A Gun for One Hundred Graves Review

From The Spaghetti Western Database


Pistola per cento bare, Una

Jim Slade, a conscientious objector conscripted into the Confederate Army, is sent to jail for his refusal to fight. When he returns home, he finds the murdered bodies of his family. With the help of his uncle, he learns the tricks of the gunfighter's trade and hunts down the men responsible. His path leads him to a town harassed by a gang of outlaws. After killing two of their men with the help of a gun toting preacher, Slade is appointed sheriff and must defend the town from the vengeful bandits. This becomes easier for Jim after he discovers their leader was one of his family's murderers.

Though heavily steeped in genre cliches and lapses of logic, Gun for One Hundred Graves turned out to be a very enjoyable experience. The film is often disliked and called boring but I found this to be the opposite. When the film isn't in the midst of a gunfight, it's always interesting with some very eccentric additions to the plot that keeps the interest level high. Not to mention the fact that the film rivals Vera Cruz (1954) for the most double and triple crosses in a western.

This film is a very simple revenge western. The earlier scenes that set up the story go by very quickly but are not completely brushed over. But some aspects, like Jim Slade learning to shoot, are brushed over completely. It definitely takes away from the viewer engagment factor but keeps things from slowing down. I found that the film had a certain amount of tension to it. You don't exactly know what the outlaws will do next or who can be trusted and the like. It's often like this in the Magnificent Seven style westerns. And thankfully, Lenzi throws enough action into the fray to stop any of the film's slower parts from being a problem. Or from letting the goofier aspects from overwhelming the film.

But of course, this Spaghetti is not without a fair share of problems. Mainly in the logic department. As we start the film off, we are in an office where Jim Slade is explaining his Jehovah's Witness beliefs and that he will not fight. That's all fine and dandy but he's in a uniform as he says this. Why would he bother even getting into a uniform let alone going to an army base if he has no intention to fight? And why would he want to learn to shoot a gun? Doesn't he know all the religious stuff on that? It doesn't make sense but it doesn't really have to. One other thing is that this film, like most shot in the Fistful of Dollars set, uses double action handguns for many shooting scenes. These shots are edited together with close ups of the real single action colts. But it's quite evident they're using double actions. The actors even fake fan their guns for reality. PLL is probably the most convinving actor I've seen who does this. This film along with Dead Men Ride, Matalo, Garringo, and many others use this gun trick.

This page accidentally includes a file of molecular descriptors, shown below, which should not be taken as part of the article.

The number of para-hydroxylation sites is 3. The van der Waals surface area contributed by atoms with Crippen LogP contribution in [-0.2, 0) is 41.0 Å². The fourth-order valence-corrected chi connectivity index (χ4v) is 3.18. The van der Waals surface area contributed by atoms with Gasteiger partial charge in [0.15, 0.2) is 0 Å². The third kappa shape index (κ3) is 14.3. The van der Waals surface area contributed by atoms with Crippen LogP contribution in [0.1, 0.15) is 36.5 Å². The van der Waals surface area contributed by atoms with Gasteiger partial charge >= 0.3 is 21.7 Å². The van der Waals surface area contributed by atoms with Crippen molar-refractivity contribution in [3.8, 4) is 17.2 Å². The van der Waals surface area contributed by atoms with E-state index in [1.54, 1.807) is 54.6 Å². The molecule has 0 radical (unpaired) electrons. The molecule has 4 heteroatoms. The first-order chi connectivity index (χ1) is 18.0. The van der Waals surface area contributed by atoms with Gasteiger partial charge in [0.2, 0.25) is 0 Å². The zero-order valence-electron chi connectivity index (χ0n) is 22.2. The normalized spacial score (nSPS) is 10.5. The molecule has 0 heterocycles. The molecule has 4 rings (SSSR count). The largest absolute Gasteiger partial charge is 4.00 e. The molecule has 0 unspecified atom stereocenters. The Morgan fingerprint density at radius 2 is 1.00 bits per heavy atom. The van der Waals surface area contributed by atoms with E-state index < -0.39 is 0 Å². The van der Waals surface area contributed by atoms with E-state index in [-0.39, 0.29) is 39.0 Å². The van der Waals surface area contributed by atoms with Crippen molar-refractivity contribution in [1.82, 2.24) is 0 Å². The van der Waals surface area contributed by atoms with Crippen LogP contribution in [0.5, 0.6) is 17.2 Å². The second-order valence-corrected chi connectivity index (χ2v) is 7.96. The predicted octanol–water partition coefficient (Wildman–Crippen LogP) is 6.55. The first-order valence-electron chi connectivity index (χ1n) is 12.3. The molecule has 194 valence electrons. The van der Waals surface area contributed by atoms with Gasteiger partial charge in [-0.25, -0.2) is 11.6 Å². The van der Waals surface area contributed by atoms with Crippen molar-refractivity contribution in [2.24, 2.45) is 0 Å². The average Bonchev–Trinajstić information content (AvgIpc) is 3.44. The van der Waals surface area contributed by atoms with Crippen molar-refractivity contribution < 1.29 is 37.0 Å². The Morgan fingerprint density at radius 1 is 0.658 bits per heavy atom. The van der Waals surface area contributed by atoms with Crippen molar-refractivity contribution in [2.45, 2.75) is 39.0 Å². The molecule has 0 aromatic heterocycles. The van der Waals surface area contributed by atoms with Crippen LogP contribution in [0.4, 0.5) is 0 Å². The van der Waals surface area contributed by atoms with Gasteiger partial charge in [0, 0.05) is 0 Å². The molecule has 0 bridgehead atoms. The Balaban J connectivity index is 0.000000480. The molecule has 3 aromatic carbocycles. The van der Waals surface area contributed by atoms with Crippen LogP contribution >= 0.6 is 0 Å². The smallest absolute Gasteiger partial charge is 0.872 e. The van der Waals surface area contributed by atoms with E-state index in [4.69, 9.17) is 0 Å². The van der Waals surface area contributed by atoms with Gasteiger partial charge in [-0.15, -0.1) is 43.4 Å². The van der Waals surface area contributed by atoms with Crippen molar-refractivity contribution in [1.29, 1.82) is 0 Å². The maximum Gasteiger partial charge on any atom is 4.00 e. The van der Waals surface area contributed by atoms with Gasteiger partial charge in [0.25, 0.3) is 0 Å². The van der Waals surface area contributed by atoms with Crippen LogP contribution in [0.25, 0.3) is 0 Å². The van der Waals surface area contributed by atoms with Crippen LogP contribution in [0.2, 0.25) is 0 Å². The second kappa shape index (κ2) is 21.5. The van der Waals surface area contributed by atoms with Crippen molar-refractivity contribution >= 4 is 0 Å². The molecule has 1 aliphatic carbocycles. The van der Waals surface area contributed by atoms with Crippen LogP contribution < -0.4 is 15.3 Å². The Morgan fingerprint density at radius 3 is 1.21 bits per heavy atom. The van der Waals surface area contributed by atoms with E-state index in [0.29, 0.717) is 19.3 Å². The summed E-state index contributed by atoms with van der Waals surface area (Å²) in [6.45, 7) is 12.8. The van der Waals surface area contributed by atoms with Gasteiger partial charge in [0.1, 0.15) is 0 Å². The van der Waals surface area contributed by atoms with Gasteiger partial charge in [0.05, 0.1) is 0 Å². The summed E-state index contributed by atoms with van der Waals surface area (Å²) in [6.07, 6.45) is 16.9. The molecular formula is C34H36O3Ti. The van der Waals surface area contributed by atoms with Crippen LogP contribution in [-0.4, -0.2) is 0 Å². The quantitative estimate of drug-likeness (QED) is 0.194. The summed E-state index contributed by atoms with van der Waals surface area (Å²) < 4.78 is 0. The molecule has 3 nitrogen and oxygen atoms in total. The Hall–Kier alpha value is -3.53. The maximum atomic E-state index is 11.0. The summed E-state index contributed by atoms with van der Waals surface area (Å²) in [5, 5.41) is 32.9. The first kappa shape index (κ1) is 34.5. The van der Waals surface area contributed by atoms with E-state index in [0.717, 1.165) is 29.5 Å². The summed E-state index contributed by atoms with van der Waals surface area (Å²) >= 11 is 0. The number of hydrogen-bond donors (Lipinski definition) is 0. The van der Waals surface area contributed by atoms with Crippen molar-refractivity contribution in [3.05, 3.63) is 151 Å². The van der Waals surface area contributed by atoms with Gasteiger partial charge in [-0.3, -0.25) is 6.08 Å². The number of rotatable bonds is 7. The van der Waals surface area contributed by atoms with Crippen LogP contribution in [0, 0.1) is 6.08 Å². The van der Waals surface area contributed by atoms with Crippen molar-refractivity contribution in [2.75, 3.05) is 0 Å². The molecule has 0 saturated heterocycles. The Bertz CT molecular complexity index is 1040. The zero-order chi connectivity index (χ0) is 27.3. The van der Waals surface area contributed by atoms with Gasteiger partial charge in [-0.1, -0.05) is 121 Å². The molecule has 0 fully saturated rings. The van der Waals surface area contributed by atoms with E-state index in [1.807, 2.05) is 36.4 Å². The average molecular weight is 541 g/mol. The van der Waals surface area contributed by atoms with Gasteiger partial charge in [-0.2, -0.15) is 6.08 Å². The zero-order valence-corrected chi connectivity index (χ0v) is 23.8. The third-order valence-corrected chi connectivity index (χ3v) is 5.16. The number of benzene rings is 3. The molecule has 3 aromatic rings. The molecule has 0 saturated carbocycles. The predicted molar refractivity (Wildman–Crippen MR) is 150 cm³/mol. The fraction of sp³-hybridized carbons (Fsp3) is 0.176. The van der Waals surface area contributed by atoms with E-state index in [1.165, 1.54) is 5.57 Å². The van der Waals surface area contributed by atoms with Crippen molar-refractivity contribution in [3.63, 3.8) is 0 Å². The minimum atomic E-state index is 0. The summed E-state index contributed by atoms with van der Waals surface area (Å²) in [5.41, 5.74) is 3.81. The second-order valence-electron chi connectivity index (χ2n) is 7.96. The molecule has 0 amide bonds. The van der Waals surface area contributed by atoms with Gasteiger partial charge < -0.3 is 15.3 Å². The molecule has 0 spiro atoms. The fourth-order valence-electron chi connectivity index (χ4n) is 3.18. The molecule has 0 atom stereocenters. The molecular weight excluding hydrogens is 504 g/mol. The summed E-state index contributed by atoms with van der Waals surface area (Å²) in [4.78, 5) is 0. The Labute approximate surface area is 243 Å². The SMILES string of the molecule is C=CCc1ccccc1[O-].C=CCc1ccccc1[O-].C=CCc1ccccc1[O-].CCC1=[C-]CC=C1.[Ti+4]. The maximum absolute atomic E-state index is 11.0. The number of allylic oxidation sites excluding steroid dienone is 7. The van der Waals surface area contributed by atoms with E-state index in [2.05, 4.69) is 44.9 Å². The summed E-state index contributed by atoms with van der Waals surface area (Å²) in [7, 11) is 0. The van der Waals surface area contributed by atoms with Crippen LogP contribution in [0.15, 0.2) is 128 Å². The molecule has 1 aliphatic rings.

The film also has a strong sense of Spaghetti style and atmosphere. As well as some scenes that are rather horror tinged. It is a Lenzi film after all. A major subplot has the town's makeshift insane asylum escaping and wreaking havoc on the town. These lunatics are of the most cliched variety. None of them speak any language except grins, grunts, and groans. And they pretty much all are laughing constantly at nothing. Eduardo Fajardo is especially good at this. Aside from the horror stuff, the film has many good Spaghetti moments. A condemned man is saved from the gallows only to be shot by the avenger. The action scenes are all well done in the traditional Spaghetti style, similar to the action in the Big Gundown, and two great duels; the second is the film's finale set in a cemetery. A great Spaghetti scene.

The acting is nothing special. John Ireland's facial expression doesn't change for the entire film. Peter Lee Lawrence is too baby faced to be taken as a badass cowboy. Only Piero Lulli and Eduardo Fajardo are memorable. The first as the confident and snaky outlaw leader. The latter as a stark raving mad ax murderer. That is about all that can be said about the cast.


This was Umberto Lenzi's last Classic Spaghetti Western. He had earlier directed two semi-western Zorro flicks. He moved to the classic period with Go for Broke, also starring Ireland. Here, he does a competent job. He definitely had a talent for action scenes as they're all pretty good here. But he isn't necessarily a good director of actors. He's more of the visual, viceral type director. He can direct a good scene and such but his actors never seemed anything above average.

The score by Angelo Francisco Lavagnino is rather subtle. He definitely had a different sound to his music as none of his scores seem completely what we expect from a Spaghetti Western. He uses lots of inobtrusive horns and flutes. It fits the film somewhat but isn't memorable at all.

I'd say this is a good enough Spaghetti to keep you entertained. No matter what people say, it isn't boring. But it is stylish, fun, entertaining, yet simple and flawed. But what Spaghetti Western is completely flawless?--Korano 01:09, 22 February 2010 (UTC)